At The Cincinnati Art Museum's current extensive survey of photographer James Welling's work, which is on display through May 5, you might wonder what you're looking at... or why you're looking.
Not all his subjects are recognizably photogenic or traditionally "pretty," such as sunsets on the beach, wilderness vistas, colorful flowers, cityscapes and the like. It is not that he rejects such straightforwardly cheerful photography -- he has done some soothing color work documenting farm landscapes -- but rather, he believes it's important to not be a prisoner of viewer expectations.
Thus, for the exhibit James Welling: Monograph -- the first full survey of his work, containing some 200 photographs from his five-decade career -- you will also see black-and-white and color prints of such objects as aluminum foil, drapery folds, home interiors, railroad bridges -- even abstract studies of color itself. A Connecticut native who studied art at Carnegie Mellon University and California Institute of the Arts, he only pursued photography after first being interested in other media. Known as a stickler for process -- he likes to do his own developing or inkjet printing -- he has shown internationally.
"I do photograph beautiful things," explained Welling, 61, by telephone from Los Angeles, where he teaches art at UCLA.
Sometimes the subject matter is not apparently beautiful -- railroads or 19th Century architecture that kind of make for gloomy-looking pictures. But the important thing about photography is to photograph something you're not sure will even be beautiful or interesting to look at. A lot of times, the things that are not spectacular, that don't even seem to be photogenic, make really interesting photographs.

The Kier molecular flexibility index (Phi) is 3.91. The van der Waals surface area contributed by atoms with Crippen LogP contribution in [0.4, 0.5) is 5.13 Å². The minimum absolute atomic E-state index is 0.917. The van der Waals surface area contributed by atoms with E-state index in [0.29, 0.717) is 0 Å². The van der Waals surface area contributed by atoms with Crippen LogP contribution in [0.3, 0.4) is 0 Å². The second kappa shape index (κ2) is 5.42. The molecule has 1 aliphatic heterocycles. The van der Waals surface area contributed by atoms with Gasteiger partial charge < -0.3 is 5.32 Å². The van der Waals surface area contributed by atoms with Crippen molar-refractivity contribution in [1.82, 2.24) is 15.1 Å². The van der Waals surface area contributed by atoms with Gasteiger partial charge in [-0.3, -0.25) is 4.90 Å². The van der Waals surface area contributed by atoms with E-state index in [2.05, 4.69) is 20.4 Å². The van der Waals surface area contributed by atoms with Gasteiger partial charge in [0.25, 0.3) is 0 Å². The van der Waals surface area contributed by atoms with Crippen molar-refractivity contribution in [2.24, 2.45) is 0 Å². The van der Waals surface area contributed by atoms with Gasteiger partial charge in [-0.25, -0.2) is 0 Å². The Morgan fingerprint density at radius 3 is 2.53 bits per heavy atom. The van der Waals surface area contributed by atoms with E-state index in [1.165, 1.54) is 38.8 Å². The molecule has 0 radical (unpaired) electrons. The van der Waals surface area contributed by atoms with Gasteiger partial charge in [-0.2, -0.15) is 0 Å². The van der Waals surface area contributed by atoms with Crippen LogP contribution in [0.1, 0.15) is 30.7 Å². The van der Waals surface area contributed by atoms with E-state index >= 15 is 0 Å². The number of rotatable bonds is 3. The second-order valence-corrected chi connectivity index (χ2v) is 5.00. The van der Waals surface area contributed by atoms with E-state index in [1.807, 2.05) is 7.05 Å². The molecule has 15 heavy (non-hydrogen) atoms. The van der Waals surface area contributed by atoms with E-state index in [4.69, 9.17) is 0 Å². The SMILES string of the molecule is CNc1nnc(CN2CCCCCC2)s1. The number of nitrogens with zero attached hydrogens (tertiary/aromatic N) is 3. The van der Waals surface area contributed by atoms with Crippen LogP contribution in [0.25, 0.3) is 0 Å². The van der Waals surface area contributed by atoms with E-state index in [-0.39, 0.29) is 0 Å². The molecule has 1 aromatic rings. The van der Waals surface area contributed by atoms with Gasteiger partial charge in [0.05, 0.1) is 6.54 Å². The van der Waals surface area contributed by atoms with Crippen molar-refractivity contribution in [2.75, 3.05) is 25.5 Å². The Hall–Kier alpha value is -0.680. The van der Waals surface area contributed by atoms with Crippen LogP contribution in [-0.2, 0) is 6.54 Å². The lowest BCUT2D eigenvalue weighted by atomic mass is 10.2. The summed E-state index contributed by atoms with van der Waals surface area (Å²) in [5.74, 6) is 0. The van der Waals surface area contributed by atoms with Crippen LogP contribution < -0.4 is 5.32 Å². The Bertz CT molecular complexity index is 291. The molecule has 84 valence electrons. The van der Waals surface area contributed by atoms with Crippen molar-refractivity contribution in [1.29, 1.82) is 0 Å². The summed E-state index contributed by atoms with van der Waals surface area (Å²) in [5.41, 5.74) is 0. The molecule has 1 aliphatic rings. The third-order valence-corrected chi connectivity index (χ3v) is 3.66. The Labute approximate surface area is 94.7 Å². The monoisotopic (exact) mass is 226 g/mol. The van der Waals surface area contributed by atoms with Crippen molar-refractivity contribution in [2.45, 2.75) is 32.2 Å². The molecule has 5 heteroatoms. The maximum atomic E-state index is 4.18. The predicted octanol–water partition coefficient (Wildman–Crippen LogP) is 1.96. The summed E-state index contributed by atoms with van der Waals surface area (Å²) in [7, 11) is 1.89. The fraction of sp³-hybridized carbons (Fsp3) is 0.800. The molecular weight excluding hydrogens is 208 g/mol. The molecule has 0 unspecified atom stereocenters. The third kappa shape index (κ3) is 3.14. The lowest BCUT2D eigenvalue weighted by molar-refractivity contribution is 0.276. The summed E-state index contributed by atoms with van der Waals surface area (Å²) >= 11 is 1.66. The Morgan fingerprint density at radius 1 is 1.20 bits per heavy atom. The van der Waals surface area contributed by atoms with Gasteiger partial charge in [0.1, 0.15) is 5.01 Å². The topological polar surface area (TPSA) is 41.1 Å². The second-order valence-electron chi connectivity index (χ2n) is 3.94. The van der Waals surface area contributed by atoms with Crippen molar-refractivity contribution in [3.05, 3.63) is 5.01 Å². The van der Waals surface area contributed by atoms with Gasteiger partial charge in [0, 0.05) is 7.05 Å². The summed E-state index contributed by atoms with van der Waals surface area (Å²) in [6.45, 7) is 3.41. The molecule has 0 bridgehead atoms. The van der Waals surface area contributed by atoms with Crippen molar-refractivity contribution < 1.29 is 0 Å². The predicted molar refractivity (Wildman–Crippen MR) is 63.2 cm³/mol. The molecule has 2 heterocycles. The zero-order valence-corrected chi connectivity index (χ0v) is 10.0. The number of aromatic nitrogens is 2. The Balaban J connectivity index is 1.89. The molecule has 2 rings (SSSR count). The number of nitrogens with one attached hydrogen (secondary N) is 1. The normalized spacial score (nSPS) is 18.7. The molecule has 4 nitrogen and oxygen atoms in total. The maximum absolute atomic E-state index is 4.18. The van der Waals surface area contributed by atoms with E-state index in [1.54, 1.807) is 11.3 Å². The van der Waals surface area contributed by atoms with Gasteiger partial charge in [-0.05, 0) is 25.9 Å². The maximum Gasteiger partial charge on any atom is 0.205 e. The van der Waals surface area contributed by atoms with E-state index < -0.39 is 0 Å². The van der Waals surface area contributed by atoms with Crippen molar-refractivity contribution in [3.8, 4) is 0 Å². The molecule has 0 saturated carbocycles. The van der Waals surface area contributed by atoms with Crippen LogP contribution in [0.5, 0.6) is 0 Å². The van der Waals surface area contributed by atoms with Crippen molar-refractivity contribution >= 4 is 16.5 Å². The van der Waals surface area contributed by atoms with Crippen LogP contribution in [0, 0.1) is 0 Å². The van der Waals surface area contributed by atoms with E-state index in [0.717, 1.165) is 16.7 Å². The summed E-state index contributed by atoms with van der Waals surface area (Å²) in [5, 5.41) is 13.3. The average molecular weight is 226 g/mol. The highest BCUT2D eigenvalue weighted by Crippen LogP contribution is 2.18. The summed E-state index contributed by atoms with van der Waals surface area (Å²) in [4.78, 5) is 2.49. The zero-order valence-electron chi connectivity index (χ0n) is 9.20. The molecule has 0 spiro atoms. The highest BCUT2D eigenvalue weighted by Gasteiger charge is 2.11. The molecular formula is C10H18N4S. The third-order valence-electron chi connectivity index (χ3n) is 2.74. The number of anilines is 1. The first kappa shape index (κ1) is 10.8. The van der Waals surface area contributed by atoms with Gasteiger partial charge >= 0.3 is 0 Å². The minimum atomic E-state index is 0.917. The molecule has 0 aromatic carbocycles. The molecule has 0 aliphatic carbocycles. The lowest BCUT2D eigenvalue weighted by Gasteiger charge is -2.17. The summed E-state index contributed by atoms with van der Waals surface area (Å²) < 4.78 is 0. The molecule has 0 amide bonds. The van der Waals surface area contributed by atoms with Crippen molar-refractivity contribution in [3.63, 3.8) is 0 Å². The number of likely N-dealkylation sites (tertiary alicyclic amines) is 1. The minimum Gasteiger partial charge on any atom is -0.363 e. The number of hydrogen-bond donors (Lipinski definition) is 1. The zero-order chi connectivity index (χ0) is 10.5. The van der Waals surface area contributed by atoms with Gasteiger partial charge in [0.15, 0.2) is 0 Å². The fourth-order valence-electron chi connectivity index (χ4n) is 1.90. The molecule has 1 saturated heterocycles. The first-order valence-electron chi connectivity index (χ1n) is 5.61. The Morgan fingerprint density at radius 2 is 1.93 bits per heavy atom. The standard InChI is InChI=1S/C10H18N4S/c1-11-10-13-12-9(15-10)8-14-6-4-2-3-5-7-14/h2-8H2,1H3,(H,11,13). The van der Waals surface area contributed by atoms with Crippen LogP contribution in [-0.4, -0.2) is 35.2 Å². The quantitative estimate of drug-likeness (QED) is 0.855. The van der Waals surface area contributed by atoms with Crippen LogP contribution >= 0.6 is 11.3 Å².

"Sometimes that small little vista that doesn't look that fantastic, when photographed in a careful way, is much more interesting than the majestic Grand Canyon," he said.
The camera transforms the object. Just photographing things that look good in photographs only makes for pictures that look good. They may not be that good to think about, and may not transcend themselves. Hopefully, in looking at some of the things I've photographed, it maybe will enlarge people's imaginations a little bit.
The photographs that are his "summation" to date, according to exhibit curator James Crump, are especially transcendent. (Crump recently resigned as Cincinnati Art Museum's chief curator and photography curator.) To profile architect Philip Johnson's iconic Glass House in New Canaan, Conn., he placed color filters in front of his camera so the result is more subjective than architectural, as much about the soft glow from the light as the hard geometric lines of the house.
His "0818," from 2006, is like an eruption of white light/white heat atop a brilliantly yellow screen. Behind it, one can see the obscured interior of the Glass House, a Modernist classic.